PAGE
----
Content Courtesy of AVMA;AVMA.org
Veterinary laser therapy is an innovative treatment that has gained popularity in recent years as veterinarians discover its benefits for pets. Used similarly to acupuncture, massage therapy, and other alternative therapies, laser treatment can be used in conjunction with or in place of medication to manage pain, inflammation, and wound healing.
“Laser”—an acronym for “light amplification of stimulated emission of radiation”—refers to a unit that emits focused, penetrating light beams in three forms:
- Monochromatic: Light that is a single wavelength (as opposed to natural light, which is emitted as a range of wavelengths)
- Coherent: Photons (i.e., tiny particles of light or electromagnetic radiation) that travel in the same phase and direction
- Collimated: Photons that travel in a single straight beam
Coherence and collimation give a laser penetrating power to a restricted area so that nearby tissues are unaffected.
Lasers are classified based on their wavelength and potential energy output, with four classes currently recognized:
- Class 1 lasers, such as barcode scanners used in supermarkets, are used safely every day
- Class 2 lasers, which include laser pointers and some therapeutic lasers, produce a beam in the visible spectrum (400–700 nanometers)
- Class 3 lasers include the most commonly used therapeutic lasers
- Class 4 lasers cause thermal injury to tissues and include surgical lasers used to cut and cauterize tissue during surgical procedures
How does laser therapy affect my pet’s tissue?
Therapeutic lasers use light waves of a specific wavelength to cause photobiomodulation, or the alteration of cellular and tissue physiology. Light absorbed by cellular components stimulates electrons and activates cells to promote growth, proliferation, migration, and repair.
The type and depth of tissue that responds to laser therapy depends on the wavelength of the light that is delivered. Most therapeutic lasers use red or near-infrared light, which has a wavelength of 600–1070 nanometers, although units with green, blue, and violet light, which have lower wavelengths, are becoming more popular. Laser beams of lower wavelengths are absorbed by superficial tissue, such as the skin, whereas beams of higher wavelengths penetrate deeper to muscles and bones.
Laser therapy helps tissue repair by causing the following:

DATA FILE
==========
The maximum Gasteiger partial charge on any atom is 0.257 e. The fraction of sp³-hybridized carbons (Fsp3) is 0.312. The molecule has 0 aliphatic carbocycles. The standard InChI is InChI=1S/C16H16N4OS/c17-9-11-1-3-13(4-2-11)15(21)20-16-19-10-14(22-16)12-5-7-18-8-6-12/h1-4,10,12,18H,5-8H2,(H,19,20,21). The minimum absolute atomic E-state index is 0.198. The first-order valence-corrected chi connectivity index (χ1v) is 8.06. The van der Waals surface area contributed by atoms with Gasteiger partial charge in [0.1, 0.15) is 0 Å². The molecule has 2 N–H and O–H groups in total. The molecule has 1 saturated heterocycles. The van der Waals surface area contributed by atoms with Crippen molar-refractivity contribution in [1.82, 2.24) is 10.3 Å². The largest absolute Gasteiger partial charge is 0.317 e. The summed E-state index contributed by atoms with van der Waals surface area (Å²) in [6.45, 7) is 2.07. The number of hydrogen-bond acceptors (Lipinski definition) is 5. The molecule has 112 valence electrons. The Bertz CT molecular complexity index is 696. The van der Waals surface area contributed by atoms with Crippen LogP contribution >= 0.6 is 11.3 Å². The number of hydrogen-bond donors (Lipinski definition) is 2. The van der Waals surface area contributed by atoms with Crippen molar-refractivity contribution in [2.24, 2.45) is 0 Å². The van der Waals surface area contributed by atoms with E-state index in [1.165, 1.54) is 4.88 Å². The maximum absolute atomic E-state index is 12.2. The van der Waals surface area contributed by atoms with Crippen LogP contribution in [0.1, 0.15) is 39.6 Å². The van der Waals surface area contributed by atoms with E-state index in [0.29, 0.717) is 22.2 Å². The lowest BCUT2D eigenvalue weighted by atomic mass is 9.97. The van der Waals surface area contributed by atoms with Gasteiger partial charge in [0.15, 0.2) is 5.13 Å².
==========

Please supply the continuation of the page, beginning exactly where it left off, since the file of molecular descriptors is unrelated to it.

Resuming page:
- Endorphin release
- Vasodilation, which increases blood flow to bring in oxygen and cells involved in the healing process
- Muscle relaxation
- Decreased inflammation
- Faster healing and repair
The main clinical benefits of laser use in pets include decreased inflammation, decreased pain, and improved wound healing.
Who can benefit from laser therapy?
Laser therapy is used for many veterinary medical conditions, including:
- Chronic arthritis
- Surgical incisions
- Tendon and ligament injuries
- Traumatic injuries
Laser therapy is particularly useful for pets with limited medical treatment options, such as:
- Pets with liver disease who cannot take medications
- Cats, for whom only a few pain-control medications are approved
- Exotic pets for whom medication administration is difficult or impossible
- Older pets with diminished organ function
How are laser treatments administered?
During a treatment session, the handheld laser wand is slowly moved back and forth over the damaged tissue, producing a warm, pleasant sensation that most pets seem to enjoy and find relaxing. Sessions usually last 15 to 30 minutes, with the number of sessions and frequency of treatments dependent on the injury. Chronic conditions may be treated weekly, whereas surgical incisions and open wounds often require daily treatment.
Is laser therapy safe for pets?
Laser therapy is safe if performed correctly, using the proper settings and treatment durations. Higher-powered units can cause thermal burns to tissues if used incorrectly. Also, laser beams directed at an eye can cause permanent retinal damage, so patients and all veterinary staff must wear protective goggles during treatment.